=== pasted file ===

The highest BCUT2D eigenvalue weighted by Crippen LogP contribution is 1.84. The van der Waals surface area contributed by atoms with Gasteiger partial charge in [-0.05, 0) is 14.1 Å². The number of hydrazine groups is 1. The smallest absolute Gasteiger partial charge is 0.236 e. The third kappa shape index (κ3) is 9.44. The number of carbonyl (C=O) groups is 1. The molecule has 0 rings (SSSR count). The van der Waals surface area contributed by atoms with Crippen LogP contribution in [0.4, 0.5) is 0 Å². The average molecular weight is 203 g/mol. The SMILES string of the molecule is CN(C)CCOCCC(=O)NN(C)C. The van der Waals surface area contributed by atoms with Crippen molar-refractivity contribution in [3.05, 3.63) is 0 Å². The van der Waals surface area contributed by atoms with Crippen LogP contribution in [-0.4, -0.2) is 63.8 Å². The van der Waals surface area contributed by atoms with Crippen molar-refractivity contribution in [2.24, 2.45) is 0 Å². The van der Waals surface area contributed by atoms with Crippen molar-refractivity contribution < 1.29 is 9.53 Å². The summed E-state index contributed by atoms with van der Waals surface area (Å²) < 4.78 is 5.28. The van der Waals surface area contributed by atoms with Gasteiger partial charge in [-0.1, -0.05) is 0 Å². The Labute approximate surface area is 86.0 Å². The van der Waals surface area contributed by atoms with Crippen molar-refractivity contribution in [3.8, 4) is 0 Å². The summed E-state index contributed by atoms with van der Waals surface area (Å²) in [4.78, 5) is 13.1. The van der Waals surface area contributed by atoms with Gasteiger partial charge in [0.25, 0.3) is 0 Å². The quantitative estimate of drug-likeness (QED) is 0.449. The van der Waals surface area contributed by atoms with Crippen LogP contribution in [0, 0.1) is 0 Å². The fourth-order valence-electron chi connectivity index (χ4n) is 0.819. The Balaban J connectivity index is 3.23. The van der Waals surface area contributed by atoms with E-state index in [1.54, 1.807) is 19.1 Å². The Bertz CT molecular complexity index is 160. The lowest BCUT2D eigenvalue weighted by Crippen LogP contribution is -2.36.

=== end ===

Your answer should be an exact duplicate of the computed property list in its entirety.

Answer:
The highest BCUT2D eigenvalue weighted by Crippen LogP contribution is 1.84. The van der Waals surface area contributed by atoms with Gasteiger partial charge in [-0.05, 0) is 14.1 Å². The number of hydrazine groups is 1. The smallest absolute Gasteiger partial charge is 0.236 e. The third kappa shape index (κ3) is 9.44. The number of carbonyl (C=O) groups is 1. The molecule has 0 rings (SSSR count). The van der Waals surface area contributed by atoms with Crippen LogP contribution in [0.4, 0.5) is 0 Å². The average molecular weight is 203 g/mol. The SMILES string of the molecule is CN(C)CCOCCC(=O)NN(C)C. The van der Waals surface area contributed by atoms with Crippen molar-refractivity contribution in [3.05, 3.63) is 0 Å². The van der Waals surface area contributed by atoms with Crippen LogP contribution in [-0.4, -0.2) is 63.8 Å². The van der Waals surface area contributed by atoms with Crippen molar-refractivity contribution in [2.24, 2.45) is 0 Å². The van der Waals surface area contributed by atoms with Crippen molar-refractivity contribution < 1.29 is 9.53 Å². The summed E-state index contributed by atoms with van der Waals surface area (Å²) < 4.78 is 5.28. The van der Waals surface area contributed by atoms with Gasteiger partial charge in [-0.1, -0.05) is 0 Å². The Labute approximate surface area is 86.0 Å². The van der Waals surface area contributed by atoms with Crippen molar-refractivity contribution in [3.8, 4) is 0 Å². The summed E-state index contributed by atoms with van der Waals surface area (Å²) in [4.78, 5) is 13.1. The van der Waals surface area contributed by atoms with Gasteiger partial charge in [0.25, 0.3) is 0 Å². The quantitative estimate of drug-likeness (QED) is 0.449. The van der Waals surface area contributed by atoms with Crippen LogP contribution in [0, 0.1) is 0 Å². The fourth-order valence-electron chi connectivity index (χ4n) is 0.819. The Balaban J connectivity index is 3.23. The van der Waals surface area contributed by atoms with E-state index in [1.54, 1.807) is 19.1 Å². The Bertz CT molecular complexity index is 160. The lowest BCUT2D eigenvalue weighted by Crippen LogP contribution is -2.36.